Got up at 6:30 am. Fed myself and the cats, then headed out the door a bit early, at 7:15 am, so I could stop at the landfill on the way over to pick up J. for work.
Afer dropping J. off, I headed to Dr. Dental, where they offer cleanings, exam and x-rays for just $57 (new patients only). Even the regular price of $87 for all of the above shaves nearly half off the price I pay at my much loved, but exorbitantly priced hometown dentist, who charges $152 for a cleaning by the hygienist and a 2-minute exam by dentist.
I was a little nervous. They had 4 or 5 chairs, as opposed to my solo practitioner dentist back home. Here, the dentist himself did the cleaning using a Cavitron, basically a high-powered stream of water that pulverizes placque buildups. He assured me it was safe and effective. He finished in a fraction of the time it usually takes my hygienist; perhaps that's why they can offer a cleaning so much more cheaply.
In hindsight, I don't think he cleaned my teeth as well as my hygienist does using hand tools. There's a spot on the sides of my upper teeth, near the back (my hygienist says there are saliva ducts there) where there's always plaque buildup. I noticed Dr. Dental did not get the placque there cus i could feel the roughness still there. So I don't know what I'll do next time.
The giant flag flying in the middle of our Main Street was flying at half mast. It was the anniversary of 9/11, of course.
I had already decided to catch the afternoon matinee at the local $2 movie theater. It was so gorgeous out, I walked there and back, which was fun. The movie was the Best Exotic Marigold Hotel, starring Judy Dench. It was about one of my favorite subjects: retirement. It was cute, a bit funny and had a happy ending.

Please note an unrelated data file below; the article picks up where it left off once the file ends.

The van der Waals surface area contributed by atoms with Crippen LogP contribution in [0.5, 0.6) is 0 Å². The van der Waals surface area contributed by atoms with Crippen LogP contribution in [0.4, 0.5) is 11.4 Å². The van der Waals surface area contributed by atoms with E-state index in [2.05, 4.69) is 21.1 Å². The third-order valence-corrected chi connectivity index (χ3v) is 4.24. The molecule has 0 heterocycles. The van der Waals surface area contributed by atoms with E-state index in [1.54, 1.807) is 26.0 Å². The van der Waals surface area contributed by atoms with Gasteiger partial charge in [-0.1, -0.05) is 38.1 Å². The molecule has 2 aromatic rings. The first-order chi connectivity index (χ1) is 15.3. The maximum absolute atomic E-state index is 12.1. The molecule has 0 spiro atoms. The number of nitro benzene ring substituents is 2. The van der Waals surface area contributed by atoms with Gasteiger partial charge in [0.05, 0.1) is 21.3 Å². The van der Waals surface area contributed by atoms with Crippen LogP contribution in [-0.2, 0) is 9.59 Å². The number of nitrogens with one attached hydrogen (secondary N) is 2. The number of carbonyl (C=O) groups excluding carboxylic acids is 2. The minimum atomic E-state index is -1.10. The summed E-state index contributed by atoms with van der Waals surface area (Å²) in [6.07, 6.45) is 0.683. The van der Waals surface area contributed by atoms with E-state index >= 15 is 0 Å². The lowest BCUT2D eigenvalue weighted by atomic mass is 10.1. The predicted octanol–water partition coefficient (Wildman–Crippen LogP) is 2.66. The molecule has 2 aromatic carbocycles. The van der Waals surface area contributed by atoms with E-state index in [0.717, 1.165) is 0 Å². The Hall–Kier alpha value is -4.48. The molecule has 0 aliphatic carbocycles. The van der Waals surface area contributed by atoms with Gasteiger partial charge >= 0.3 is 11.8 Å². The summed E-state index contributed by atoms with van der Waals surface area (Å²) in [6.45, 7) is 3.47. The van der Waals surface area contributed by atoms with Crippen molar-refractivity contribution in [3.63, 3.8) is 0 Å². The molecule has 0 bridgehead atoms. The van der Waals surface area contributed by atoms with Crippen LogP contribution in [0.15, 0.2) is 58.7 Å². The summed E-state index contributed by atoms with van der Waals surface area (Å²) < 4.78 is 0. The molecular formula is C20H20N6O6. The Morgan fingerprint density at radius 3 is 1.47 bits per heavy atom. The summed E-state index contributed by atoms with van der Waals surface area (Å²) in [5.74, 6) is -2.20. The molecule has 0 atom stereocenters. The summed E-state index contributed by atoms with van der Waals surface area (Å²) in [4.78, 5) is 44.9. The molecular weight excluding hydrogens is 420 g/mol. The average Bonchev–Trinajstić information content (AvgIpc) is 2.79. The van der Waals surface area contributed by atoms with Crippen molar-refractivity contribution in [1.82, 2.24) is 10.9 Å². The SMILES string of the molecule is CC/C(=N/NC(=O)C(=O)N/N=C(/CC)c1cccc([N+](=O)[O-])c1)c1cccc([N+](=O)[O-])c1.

This morning, I knew I'd be driving J. in to work late as he had to meet with his probation officer. So I slept in, rising at 7:30 am and had a leisurely breakfast of pancakes with agave nectar.
I already did a load of laundry that is hanging out to dry in the bright sunshine, along with an assortment of winter scarves that smelled mildewy. That seems to happen each year in my un-air-conditioned house/closets, even though the closets have louvered doors. A few hours in bright sunshine on a dry day does wonders for them though.
I will also be putting a second coat of oil paint down on the downstairs closet floor this a.m. Luther had a disastrous encounter with the first coat 3 days ago. What possessed him to walk on it when it stunk to high heaven, I don't know, but when I came in from mowing the lawn, I discovered white paw prints on my wood kitchen floor, wood living room floor, my Moroccan rug, the bamboo matt in the sun room and the dining room table.
I managed to get it all up simply using a DRY paper towel on the sticky, rapidly drying paint. On the bamboo matt, though, the paint had gotten in between the slats, so I had to use a gasoline-based Goof Off on it. But I closed the room off afterwards, left all the windows wide open over night and by morning it smelled fine.
Luther's paws were more trouble. I had to straddle the cat, backwards and forwards, then lift his paws one by one and cut away as much as I could of the thick fur that grows between his Maine Coon toes. He was most unhappy. I know I didn't get it all. The only other thing I thought I could do was bring him to the vet and have them anesthetize him, but that seemed extreme, and presents its own risks. He is fine now. I hope he didn't swallow any of that stuff when he cleaned himself.
This is the same bad boy who chooses to poop outside the litter boxes in the basement, using the gravel in the French drain that rings the perimeter of the basement as his personal boudoir.
Flies from outside found their way into the basement, laid their eggs in his poop, and I had repeat bumper crops of baby flies who found their way to the main part of the house. I'd been swatting flies repeatedly, all over the house. It was so disgusting. I prayed for an early frost.
I am still on hold with the Dept. of Labor as I write this. The estimated wait is over 1 hour. Sigh.
A day in the life of PatientSaver